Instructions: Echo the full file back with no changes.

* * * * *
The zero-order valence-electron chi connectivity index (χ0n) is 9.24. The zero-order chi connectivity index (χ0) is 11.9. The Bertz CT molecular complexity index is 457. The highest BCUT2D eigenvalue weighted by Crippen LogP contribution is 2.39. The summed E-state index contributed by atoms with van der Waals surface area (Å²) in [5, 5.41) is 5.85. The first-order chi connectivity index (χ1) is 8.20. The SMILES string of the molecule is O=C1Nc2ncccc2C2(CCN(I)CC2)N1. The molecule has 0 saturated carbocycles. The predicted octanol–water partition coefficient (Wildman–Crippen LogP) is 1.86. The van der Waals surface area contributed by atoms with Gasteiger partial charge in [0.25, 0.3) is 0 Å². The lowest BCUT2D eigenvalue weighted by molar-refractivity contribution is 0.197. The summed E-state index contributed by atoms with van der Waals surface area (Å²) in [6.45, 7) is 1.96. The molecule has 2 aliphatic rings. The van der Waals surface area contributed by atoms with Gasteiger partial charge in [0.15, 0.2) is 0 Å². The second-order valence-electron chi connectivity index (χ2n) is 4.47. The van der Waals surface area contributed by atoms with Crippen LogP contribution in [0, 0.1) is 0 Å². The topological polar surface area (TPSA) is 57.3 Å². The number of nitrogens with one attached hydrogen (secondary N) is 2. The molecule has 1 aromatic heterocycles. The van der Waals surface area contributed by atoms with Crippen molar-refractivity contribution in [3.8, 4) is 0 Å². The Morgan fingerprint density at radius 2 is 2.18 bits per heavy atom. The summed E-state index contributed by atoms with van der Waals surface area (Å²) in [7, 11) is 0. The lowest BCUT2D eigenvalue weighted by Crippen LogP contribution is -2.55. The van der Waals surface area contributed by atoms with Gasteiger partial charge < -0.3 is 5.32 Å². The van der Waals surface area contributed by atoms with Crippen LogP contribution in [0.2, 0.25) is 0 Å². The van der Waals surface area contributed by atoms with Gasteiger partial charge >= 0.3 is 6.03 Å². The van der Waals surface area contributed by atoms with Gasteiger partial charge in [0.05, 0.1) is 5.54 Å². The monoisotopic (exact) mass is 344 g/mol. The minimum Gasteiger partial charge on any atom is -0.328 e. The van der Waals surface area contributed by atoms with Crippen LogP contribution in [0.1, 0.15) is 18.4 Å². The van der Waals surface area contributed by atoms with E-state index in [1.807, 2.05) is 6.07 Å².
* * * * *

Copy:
The zero-order valence-electron chi connectivity index (χ0n) is 9.24. The zero-order chi connectivity index (χ0) is 11.9. The Bertz CT molecular complexity index is 457. The highest BCUT2D eigenvalue weighted by Crippen LogP contribution is 2.39. The summed E-state index contributed by atoms with van der Waals surface area (Å²) in [5, 5.41) is 5.85. The first-order chi connectivity index (χ1) is 8.20. The SMILES string of the molecule is O=C1Nc2ncccc2C2(CCN(I)CC2)N1. The molecule has 0 saturated carbocycles. The predicted octanol–water partition coefficient (Wildman–Crippen LogP) is 1.86. The van der Waals surface area contributed by atoms with Gasteiger partial charge in [0.25, 0.3) is 0 Å². The lowest BCUT2D eigenvalue weighted by molar-refractivity contribution is 0.197. The summed E-state index contributed by atoms with van der Waals surface area (Å²) in [6.45, 7) is 1.96. The molecule has 2 aliphatic rings. The van der Waals surface area contributed by atoms with Gasteiger partial charge in [0.15, 0.2) is 0 Å². The second-order valence-electron chi connectivity index (χ2n) is 4.47. The van der Waals surface area contributed by atoms with Crippen LogP contribution in [0, 0.1) is 0 Å². The topological polar surface area (TPSA) is 57.3 Å². The number of nitrogens with one attached hydrogen (secondary N) is 2. The molecule has 1 aromatic heterocycles. The van der Waals surface area contributed by atoms with Crippen molar-refractivity contribution in [3.8, 4) is 0 Å². The Morgan fingerprint density at radius 2 is 2.18 bits per heavy atom. The summed E-state index contributed by atoms with van der Waals surface area (Å²) in [7, 11) is 0. The lowest BCUT2D eigenvalue weighted by Crippen LogP contribution is -2.55. The van der Waals surface area contributed by atoms with Gasteiger partial charge < -0.3 is 5.32 Å². The van der Waals surface area contributed by atoms with Crippen LogP contribution in [0.2, 0.25) is 0 Å². The van der Waals surface area contributed by atoms with Gasteiger partial charge >= 0.3 is 6.03 Å². The van der Waals surface area contributed by atoms with Gasteiger partial charge in [0.05, 0.1) is 5.54 Å². The monoisotopic (exact) mass is 344 g/mol. The minimum Gasteiger partial charge on any atom is -0.328 e. The van der Waals surface area contributed by atoms with Crippen LogP contribution in [0.1, 0.15) is 18.4 Å². The van der Waals surface area contributed by atoms with E-state index in [1.807, 2.05) is 6.07 Å².